Classic Motorcycle Build

Yamaha XS750 and XS850 Triples

Article by Mark Trotta

In 1976, Yamaha introduced a new line of three-cylinder motorcycles. The XS750 series featured a 747cc four-stroke motor, twin overhead cams, three carburetors, and 3 into 1 exhaust.

Yamaha three cylinder motorcycle

The XS750 was offered in several models:

Advantages of Three Cylinders

Three-cylinder motorcycles are commonly referred to as "Triples". The first production three-cylinder motorcycle was the Triumph Trident. Due to the increased displacement, they are capable of making more power than a twin-cylinder engine. Advantages over a four-cylinder bike are less weight and bulk, plus a narrower bike will have a handling advantage over an inline-four.


XS750 (1976-1979)

Early XS750 models were fitted with three 34mm Mikuni carbs and three sets of ignition points. The bottom end featured a forged steel crank with two-piece connecting rods. The dual overhead cams were chain driven.

XS750 Engine Specs

Yamaha XS triples

Power output from the XS750 triple was 64 horsepower. Outfitted with triple disc brakes, stopping power was very good. Total bike weight (with fluids) was about 550 pounds.

Yamaha XS models featured a five-speed gearbox. Final drive was shaft drive, which requires less maintenance than a chain-drive bike, and also endures bad weather better.

Although more conventional chain drives provide more power to the rear wheel, for a bike ridden as a daily commuter, a shaft-drive bike is far easier to maintain.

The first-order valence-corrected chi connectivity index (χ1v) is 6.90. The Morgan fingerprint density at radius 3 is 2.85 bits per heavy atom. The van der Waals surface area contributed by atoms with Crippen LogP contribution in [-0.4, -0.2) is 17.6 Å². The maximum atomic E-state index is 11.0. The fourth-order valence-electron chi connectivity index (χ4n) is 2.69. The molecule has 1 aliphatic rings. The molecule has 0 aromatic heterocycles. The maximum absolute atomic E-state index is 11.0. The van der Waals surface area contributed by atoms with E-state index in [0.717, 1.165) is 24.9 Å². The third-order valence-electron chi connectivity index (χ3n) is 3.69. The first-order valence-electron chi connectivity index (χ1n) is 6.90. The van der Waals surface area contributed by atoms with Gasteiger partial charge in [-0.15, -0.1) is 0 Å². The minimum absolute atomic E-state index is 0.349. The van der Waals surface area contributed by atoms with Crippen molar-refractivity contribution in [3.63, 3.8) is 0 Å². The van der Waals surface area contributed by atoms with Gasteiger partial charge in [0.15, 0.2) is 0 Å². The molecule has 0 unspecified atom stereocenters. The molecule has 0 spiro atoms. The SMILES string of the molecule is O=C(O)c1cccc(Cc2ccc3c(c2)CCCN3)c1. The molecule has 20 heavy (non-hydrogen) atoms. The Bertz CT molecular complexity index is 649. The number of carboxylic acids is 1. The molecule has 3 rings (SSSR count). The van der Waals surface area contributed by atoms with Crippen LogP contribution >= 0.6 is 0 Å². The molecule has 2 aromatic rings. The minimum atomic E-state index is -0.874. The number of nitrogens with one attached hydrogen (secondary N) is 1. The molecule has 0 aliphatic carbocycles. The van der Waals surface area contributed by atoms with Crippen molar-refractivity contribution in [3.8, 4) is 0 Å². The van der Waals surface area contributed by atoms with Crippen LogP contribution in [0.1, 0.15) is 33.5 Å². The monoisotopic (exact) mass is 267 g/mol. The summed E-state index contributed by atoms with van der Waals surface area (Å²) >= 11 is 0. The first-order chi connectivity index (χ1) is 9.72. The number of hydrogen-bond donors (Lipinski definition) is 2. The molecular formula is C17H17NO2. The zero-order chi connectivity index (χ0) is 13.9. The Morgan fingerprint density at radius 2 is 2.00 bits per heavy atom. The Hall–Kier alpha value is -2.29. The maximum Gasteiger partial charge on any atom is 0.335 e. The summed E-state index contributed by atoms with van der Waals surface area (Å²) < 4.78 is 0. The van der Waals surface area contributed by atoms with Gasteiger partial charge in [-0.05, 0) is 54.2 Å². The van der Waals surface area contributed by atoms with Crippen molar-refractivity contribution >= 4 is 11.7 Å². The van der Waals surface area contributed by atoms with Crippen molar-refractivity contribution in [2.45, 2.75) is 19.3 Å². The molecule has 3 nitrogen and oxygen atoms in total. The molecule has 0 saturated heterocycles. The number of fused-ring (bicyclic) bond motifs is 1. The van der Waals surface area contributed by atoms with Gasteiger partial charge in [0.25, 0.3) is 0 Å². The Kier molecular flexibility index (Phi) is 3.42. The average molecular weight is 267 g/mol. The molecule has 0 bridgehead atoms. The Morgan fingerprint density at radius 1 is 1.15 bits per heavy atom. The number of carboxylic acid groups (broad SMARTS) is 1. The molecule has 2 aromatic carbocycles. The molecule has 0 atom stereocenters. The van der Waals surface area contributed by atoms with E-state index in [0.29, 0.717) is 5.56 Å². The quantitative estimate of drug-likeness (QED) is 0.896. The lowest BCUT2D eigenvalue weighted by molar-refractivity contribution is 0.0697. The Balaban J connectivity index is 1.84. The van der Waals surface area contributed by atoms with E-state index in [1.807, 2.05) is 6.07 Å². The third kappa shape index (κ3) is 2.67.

In 1978, the three sets of ignition points were replaced with electronic ignition, increasing the rev limit of the engine from 7,500 rpm to 9,000 rpm.

Yamaha XS triples


Yamaha XS850

For the first three model years, Yamaha triples displaced 747cc. In 1979, bigger cylinders and pistons were fitted, increasing engine displacement to 826cc. The engine now had a larger bore but kept the same stroke.

XS850 Engine Specs

Yamaha XS triples

XS850 Models

Additional upgrades for 1979 included a redesigned cylinder head. This helped increase engine output to 79 horsepower, giving the XS850 top speeds of 120+ mph.

In the last two years of manufacture (1980-1981), Yamaha XS850 models were assembled in the U.S.


Notes and Misc

Cycle World magazine referred to the Yamaha XS750 a "Bargain BMW" and rated it as one of the Top 10 bikes for 1976. In 1977, it was publicly voted by readers as Motorcycle News "Machine of the Year".


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